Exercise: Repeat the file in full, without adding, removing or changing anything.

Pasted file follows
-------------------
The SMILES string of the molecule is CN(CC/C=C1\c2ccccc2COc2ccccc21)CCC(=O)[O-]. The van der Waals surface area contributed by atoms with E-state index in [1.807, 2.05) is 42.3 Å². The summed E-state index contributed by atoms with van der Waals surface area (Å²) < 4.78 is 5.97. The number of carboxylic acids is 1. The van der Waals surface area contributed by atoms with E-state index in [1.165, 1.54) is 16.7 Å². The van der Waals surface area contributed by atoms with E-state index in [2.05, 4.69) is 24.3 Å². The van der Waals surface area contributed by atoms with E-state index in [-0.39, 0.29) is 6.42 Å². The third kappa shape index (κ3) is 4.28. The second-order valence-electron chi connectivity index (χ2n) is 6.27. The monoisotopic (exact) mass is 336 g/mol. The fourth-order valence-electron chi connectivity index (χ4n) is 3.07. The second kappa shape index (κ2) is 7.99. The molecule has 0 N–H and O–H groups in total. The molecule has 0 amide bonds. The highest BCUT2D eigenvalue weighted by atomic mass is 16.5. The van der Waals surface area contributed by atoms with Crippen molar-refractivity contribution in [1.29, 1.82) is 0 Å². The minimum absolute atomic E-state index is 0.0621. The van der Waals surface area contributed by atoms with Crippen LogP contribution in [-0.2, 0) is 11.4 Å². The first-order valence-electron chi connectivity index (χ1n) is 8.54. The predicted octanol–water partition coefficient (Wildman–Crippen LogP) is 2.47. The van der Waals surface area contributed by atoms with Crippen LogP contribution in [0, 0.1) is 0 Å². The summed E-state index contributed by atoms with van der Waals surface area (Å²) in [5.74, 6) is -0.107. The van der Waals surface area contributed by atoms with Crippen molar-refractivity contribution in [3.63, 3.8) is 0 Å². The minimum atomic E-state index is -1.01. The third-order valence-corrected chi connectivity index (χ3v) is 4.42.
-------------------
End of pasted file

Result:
The SMILES string of the molecule is CN(CC/C=C1\c2ccccc2COc2ccccc21)CCC(=O)[O-]. The van der Waals surface area contributed by atoms with E-state index in [1.807, 2.05) is 42.3 Å². The summed E-state index contributed by atoms with van der Waals surface area (Å²) < 4.78 is 5.97. The number of carboxylic acids is 1. The van der Waals surface area contributed by atoms with E-state index in [1.165, 1.54) is 16.7 Å². The van der Waals surface area contributed by atoms with E-state index in [2.05, 4.69) is 24.3 Å². The van der Waals surface area contributed by atoms with E-state index in [-0.39, 0.29) is 6.42 Å². The third kappa shape index (κ3) is 4.28. The second-order valence-electron chi connectivity index (χ2n) is 6.27. The monoisotopic (exact) mass is 336 g/mol. The fourth-order valence-electron chi connectivity index (χ4n) is 3.07. The second kappa shape index (κ2) is 7.99. The molecule has 0 N–H and O–H groups in total. The molecule has 0 amide bonds. The highest BCUT2D eigenvalue weighted by atomic mass is 16.5. The van der Waals surface area contributed by atoms with Crippen molar-refractivity contribution in [1.29, 1.82) is 0 Å². The minimum absolute atomic E-state index is 0.0621. The van der Waals surface area contributed by atoms with Crippen LogP contribution in [-0.2, 0) is 11.4 Å². The first-order valence-electron chi connectivity index (χ1n) is 8.54. The predicted octanol–water partition coefficient (Wildman–Crippen LogP) is 2.47. The van der Waals surface area contributed by atoms with Crippen LogP contribution in [0, 0.1) is 0 Å². The summed E-state index contributed by atoms with van der Waals surface area (Å²) in [5.74, 6) is -0.107. The van der Waals surface area contributed by atoms with Crippen molar-refractivity contribution in [3.63, 3.8) is 0 Å². The minimum atomic E-state index is -1.01. The third-order valence-corrected chi connectivity index (χ3v) is 4.42.